Falling-Edge, Variable Threshold (FEVT) Method for the Automated Detection of Gastric Slow Wave Events in High-Resolution Serosal Electrode Recordings
- 240 Downloads
High resolution (HR) multi-electrode mapping is increasingly being used to evaluate gastrointestinal slow wave behaviors. To create the HR activation time (AT) maps from gastric serosal electrode recordings that quantify slow wave propagation, it is first necessary to identify the AT of each individual slow wave event. Identifying these ATs has been a time consuming task, because there has previously been no reliable automated detection method. We have developed an automated AT detection method termed falling-edge, variable threshold (FEVT) detection. It computes a detection signal transform to accentuate the high ‘energy’ content of the falling edges in the serosal recording, and uses a running median estimator of the noise to set the time-varying detection threshold. The FEVT method was optimized, validated, and compared to other potential algorithms using in vivo HR recordings from a porcine model. FEVT properly detects ATs in a wide range of waveforms, making its performance substantially superior to the other methods, especially for low signal-to-noise ratio (SNR) recordings. The algorithm offered a substantial time savings (>100 times) over manual-marking whilst achieving a highly satisfactory sensitivity (0.92) and positive-prediction value (0.89).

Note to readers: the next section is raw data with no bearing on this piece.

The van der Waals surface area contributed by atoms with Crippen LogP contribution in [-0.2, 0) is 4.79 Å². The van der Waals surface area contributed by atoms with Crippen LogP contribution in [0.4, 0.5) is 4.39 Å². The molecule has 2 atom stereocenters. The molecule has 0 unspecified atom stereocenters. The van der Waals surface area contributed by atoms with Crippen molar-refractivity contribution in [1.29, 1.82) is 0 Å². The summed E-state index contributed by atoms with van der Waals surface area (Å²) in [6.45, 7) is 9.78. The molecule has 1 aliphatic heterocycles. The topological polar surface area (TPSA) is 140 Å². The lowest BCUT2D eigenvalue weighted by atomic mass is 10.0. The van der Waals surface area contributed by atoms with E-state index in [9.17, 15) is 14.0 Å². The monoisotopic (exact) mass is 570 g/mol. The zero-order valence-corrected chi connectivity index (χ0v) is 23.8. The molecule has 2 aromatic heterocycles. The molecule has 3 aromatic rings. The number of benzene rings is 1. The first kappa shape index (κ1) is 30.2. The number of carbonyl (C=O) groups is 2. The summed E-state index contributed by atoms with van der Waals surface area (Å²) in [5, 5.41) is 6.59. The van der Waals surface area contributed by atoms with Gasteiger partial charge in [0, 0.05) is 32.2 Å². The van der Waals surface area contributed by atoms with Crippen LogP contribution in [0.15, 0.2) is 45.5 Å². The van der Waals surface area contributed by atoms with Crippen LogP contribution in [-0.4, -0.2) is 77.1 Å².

KeywordsGastric electrical activity Gastric slow wave Activation time map High-resolution mapping Energy operator
The authors gratefully acknowledge the assistance of the animal care facilities at their respective Universities, including Linley Nisbett for her technical skills. This work was supported by NIH Grants R01 DK58197, RO1 DK58697-02, RO1 DK64775, and grants from the NZ Society of Gastroenterology and NZ Health Research Council.
- 3.Cheng, L. K., G. O’Grady, P. Du, J. U. Egbuji, J. A. Windsor, and A. J. Pullan. Gastrointestinal system. Wiley Interdiscip. Rev.: Syst. Biol. Med., 2009. doi: 10.1002/wsbm.19.
- 5.Du, P., G. O’Grady, J. U. Egbuji, W. J. Lammers, D. Budgett, P. Nielsen, J. A. W. A. J. Pullan, and L. K. Cheng. High resolution mapping of in-vivo gastrointestinal slow wave activity using flexible printed circuit board electrodes: methods and validation. Ann. Biomed. Eng. 37:839–846, 2009.CrossRefPubMedGoogle Scholar
- 7.Du, P., W. Qiao, G. O’Grady, J. U. Egbuji, W. Lammers, L. K. Cheng, and A. J. Pullan. Automated detection of gastric slow wave events and estimation of propagation velocity vector fields from serosal high-resolution mapping. Conf. Proc. IEEE Eng. Med. Biol. Soc. 1:2527–2530, 2009.Google Scholar
- 11.Kaiser, J. On a simple algorithm to calculate the energy of a signal. In: Proceedings of the IEEE International Conference on Acoustic Speech and Signal Processing, edited by Y. Smith, Albuquerque, April 1990, pp. 381–384.Google Scholar
- 12.Kaiser, J. Some useful properties of Teager’s energy operators. In: 1993 IEEE International Conference on Acoustics, Speech, and Signal Processing, Vol. 3. ICASSP-93, 1993.Google Scholar
- 14.Kohler, B., C. Hennig, and R. Orglmeister. The principles of software QRS detection. In: IEEE Engineering in Medicine and Biology, Jan/Feb 2002, pp. 42–57.Google Scholar
- 15.Lammers, W. Smoothmap v3.0.3. http://www.Smoothmap.org.
- 22.McAdams, E. Bioelectrodes. In: Encyclopedia of Medical Devices and Instrumentation (2nd ed.), edited by J. G. Webster. New York: Wiley, 2006, pp. 120–166.Google Scholar
- 25.O’Grady, G., P. Du, J. Egbuji, W. Lammers, D. Budgett, P. Nielsen, J. Windsor, A. Pullan, and L. Cheng. High-resolution mapping of human gastric slow wave activity: methods and first results. Gastroenterology 136:A484, 2009.Google Scholar
- 31.Shenasa, M., G. Hindricks, M. Borggrefe, and G. Breithardt. Cardiac Mapping. Oxford, UK: Blackwell Publishing Ltd, 2009.Google Scholar